Produced for:
Team members:
September - December 2015
4th-year Capstone project, Computer Aided Design (MCG 4322)
Jonathan Bédard Schami, Olivier Miguel
The STRYDER is a passive assistive exoskeleton designed to increase the efficiency of walking, thereby extending the user’s walking range. The STRYDER’s design was inspired by three conceptual pillars: harvesting the potential energy of the user’s centre of mass and releasing the energy at critical points in the gait cycle, precluding any restriction to natural joint motion so as to avoid compromising natural stability during gait, and utilising consistent and reliable event-based actuation triggers in order to ensure proper device operation for all users.
The STRYDER is composed of three main components which include the rigid belt and hip mechanism, the knee brace and ankle mechanism, and finally the shoe. The distal ends of the hip cable and ankle cable are attached to the knee brace and shoe, respectively, when the exoskeleton is worn.
Exploded view of the STRYDER exoskeleton.
Diagram showing the exoskeleton’s operation throughout the different stages of the gait cycle. The mechanisms that are active at each stage are coloured in red.
Exploded detail view of the knee brace triggering mechanism.
Exploded detail view of the shoe. Hydraulic sacs built into the shoes actuate the various mechanisms of the exoskeleton during specific moments of the gait cycle.
The knee mechanism features a spiral spring as an energy storing mechanism and a ball detent to release the torque when the user’s knee is flexed beyond a predetermined angular displacement.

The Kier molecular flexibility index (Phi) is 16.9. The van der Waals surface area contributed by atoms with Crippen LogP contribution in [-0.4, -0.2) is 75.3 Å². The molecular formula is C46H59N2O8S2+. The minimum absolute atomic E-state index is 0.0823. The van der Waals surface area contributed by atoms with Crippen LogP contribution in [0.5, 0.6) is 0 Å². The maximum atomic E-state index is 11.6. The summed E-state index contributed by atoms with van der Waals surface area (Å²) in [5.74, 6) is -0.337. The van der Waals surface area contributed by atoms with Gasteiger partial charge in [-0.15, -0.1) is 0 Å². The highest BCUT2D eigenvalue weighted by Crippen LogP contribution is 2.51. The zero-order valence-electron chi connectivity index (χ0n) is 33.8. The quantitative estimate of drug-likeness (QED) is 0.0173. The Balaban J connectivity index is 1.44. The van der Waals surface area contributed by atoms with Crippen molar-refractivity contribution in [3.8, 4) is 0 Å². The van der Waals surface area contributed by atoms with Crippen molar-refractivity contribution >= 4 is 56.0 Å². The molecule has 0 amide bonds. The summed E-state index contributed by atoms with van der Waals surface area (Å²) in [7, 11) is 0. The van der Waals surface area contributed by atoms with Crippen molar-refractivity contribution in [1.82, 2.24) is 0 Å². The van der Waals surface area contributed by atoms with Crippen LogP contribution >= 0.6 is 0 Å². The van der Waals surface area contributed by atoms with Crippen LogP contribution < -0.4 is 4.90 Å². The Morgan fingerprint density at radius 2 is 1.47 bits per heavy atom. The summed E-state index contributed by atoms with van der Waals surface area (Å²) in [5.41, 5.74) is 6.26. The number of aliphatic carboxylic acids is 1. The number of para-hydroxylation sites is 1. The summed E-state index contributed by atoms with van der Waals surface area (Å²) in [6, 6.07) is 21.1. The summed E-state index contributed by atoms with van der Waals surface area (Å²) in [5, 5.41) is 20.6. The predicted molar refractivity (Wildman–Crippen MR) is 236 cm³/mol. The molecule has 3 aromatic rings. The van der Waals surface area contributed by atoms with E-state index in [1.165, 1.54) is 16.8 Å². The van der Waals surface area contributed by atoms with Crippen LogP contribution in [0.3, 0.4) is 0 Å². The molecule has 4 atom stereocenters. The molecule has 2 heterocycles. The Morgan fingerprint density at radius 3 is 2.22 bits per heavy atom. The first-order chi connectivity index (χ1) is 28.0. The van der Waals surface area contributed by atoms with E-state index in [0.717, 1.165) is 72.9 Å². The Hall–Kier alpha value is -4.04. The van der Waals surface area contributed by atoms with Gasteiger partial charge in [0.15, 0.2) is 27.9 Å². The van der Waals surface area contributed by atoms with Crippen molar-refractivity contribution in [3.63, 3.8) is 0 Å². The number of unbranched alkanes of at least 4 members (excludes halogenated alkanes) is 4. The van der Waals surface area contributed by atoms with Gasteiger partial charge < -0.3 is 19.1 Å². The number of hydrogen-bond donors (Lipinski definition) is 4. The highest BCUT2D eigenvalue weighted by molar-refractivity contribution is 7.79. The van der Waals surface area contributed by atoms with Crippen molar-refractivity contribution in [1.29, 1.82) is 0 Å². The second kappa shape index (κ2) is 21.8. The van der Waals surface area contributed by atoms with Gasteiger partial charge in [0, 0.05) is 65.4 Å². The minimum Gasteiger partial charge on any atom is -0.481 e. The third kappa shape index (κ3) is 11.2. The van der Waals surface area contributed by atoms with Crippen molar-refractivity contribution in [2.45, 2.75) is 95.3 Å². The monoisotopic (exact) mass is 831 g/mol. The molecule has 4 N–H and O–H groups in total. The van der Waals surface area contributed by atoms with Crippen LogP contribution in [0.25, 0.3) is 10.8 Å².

The hip mechanism features a Geneva drive to track the angular position of the upper leg in order to ensure that the hip spring is activated at the appropriate time during the gait cycle.
A human gait analysis was performed to validate the power savings produced by the exoskeleton. This was done by constructing a model of the system and performing inverse dynamics.
The plots above illustrate the power exerted by the user during the entire gait cycle at the hip, knee, and ankle. The results of the dynamic analysis reveals that the exoskeleton successfully reduces the user’s power requirements where intended, indicated by the grey bands in the figures. However, the weight of the device produces notable increases in power requirements in other areas of the gait cycle. Future work on the exoskeleton would involve reducing the weight of the device.
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